Jet Fuel Pipeline

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A new 45 km jet fuel pipeline recently opened running between Sharjah International Airport and the Hamriyah Free Zone (HFZ). The line and associated 50,000 tonne storage facility at the HFZ are expected to further boost economic expansion in Sharjah and the other Northern Emirates.



The contract for the pipeline and storage unit was first signed in 2005. Designed by Mott MacDonald and built by Sharjah-based contractors, the pipeline and facility were constructed at a combined cost of $32m. The company Anabeeb, or "pipeline" in Arabic, was set up as a joint venture between the government and Air BP. Anabeeb will operate and maintain the pipeline, further cementing Air BP's presence in the emirate, which goes back to the 1930s. At present, BP Sharjah operates three gas fields, a processing plant, gas compression facilities and two liquid export terminals.



Air BP's jet fuel pipeline represents the emirate's next step in meeting the energy demands brought on by increased traffic at Sharjah International. The airport is one of the largest cargo and passenger hubs in the Middle East, third after the airports in Abu Dhabi and Dubai, and is projected to grow. In 2006 Sharjah International saw a 36% increase in passengers, largely due to the expansion of Air Arabia, the region's first low-cost airline, which was established in Sharjah in 2004. The airport embarked on a AED227m ($62m) two-year expansion plan in 2005, increasing passenger capacity from 2m per year to 8m per year, and upgrading aircraft handling capacity to ten at a time.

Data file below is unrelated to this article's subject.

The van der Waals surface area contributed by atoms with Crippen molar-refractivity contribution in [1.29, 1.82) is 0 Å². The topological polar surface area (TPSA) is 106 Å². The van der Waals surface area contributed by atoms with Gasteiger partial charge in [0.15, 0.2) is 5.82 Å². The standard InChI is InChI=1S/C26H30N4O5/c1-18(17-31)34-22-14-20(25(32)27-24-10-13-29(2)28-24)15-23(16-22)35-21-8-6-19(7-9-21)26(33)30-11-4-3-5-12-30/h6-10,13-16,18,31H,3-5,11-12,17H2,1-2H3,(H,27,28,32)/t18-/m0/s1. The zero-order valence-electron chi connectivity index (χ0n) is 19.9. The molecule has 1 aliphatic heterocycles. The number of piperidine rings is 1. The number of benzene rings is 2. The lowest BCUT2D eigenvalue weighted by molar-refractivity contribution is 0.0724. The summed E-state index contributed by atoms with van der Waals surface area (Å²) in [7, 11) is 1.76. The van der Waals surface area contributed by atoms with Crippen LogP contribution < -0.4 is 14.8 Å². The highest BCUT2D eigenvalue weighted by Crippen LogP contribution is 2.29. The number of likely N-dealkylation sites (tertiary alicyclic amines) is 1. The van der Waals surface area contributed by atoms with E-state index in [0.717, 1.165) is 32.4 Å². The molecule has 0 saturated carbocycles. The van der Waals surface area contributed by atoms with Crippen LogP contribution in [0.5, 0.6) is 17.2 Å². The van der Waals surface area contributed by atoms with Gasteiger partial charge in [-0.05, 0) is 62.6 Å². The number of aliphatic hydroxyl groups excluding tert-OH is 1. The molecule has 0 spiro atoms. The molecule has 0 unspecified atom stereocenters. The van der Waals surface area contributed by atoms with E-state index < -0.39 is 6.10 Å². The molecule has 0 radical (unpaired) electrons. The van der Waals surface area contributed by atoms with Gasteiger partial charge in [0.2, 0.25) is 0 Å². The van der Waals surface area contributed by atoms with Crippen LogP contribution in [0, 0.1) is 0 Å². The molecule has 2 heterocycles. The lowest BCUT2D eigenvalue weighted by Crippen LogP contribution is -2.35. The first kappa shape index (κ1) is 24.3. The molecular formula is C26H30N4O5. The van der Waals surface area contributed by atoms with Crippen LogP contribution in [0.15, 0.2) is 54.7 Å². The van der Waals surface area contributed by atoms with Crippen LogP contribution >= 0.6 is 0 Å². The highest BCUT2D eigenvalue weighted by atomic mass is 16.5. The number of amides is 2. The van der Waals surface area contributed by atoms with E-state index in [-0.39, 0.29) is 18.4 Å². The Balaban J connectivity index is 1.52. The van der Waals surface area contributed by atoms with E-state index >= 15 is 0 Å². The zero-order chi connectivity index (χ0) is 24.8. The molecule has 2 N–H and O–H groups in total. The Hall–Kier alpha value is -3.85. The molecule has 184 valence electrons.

Air BP is currently the largest fuel supplier to Air Arabia and holds 49% of a joint venture with Fleix Trading for Sharjah Aviation Services Company (SASCO), which manages the airport's fuel system and boarding services.



Air travel in Sharjah is speeding up, with new planes coming into the airport in addition to the new fuel services. At the Dubai Air Show on November 11, Air Arabia announced it was looking for up to 50 planes to add to its current fleet of 11 - a deal estimated to be worth over $3.5bn. Two days later airline officials signed a contract for 34 Airbus A320s with an option to purchase 15 more. The company aims to have more than 50 planes by 2015, in an effort to enhance its profile.



At the air show, Boeing was marketing its new smaller, fuel-efficient, wide-body aircraft, the 787. Despite the 787's features and its expected 1000 orders before the end of the year 2007, Air Arabia may not fill the rest of its fleet with the new aircraft, given that Air BP and Airbus have established an exclusive fuelling agreement for the A380, marketed as the world's biggest passenger jet. The opening of the pipeline is likely to further strengthen the relationship between Air Arabia and Airbus. Air BP also showcased its new environmentally friendly refueling vehicle, which is 100% emission free and runs off a 96 DC volt engine.



While it may not opt for the heavily marketed 'green' 787, the opening of the pipeline will reduce the number of fuel transport vehicles visiting Sharjah International by 50 per day, improving road safety and congestion issues, as well as reducing carbon dioxide emissions.



At the official opening ceremony for the pipeline, Sheikh Sultan bin Ahmed bin Sultan Al Qasimi, speaking on behalf of the Sharjah Petroleum Company, said the pipeline was "in line with our urban planning policies aimed at reducing road congestion and carbon dioxide emissions". He added, "The new facility is a highly strategic asset and will provide a solid growth platform for Sharjah's aviation sector and its flagship airline Air Arabia, while introducing internationally accepted safety and environmental standards for the emirate's people."

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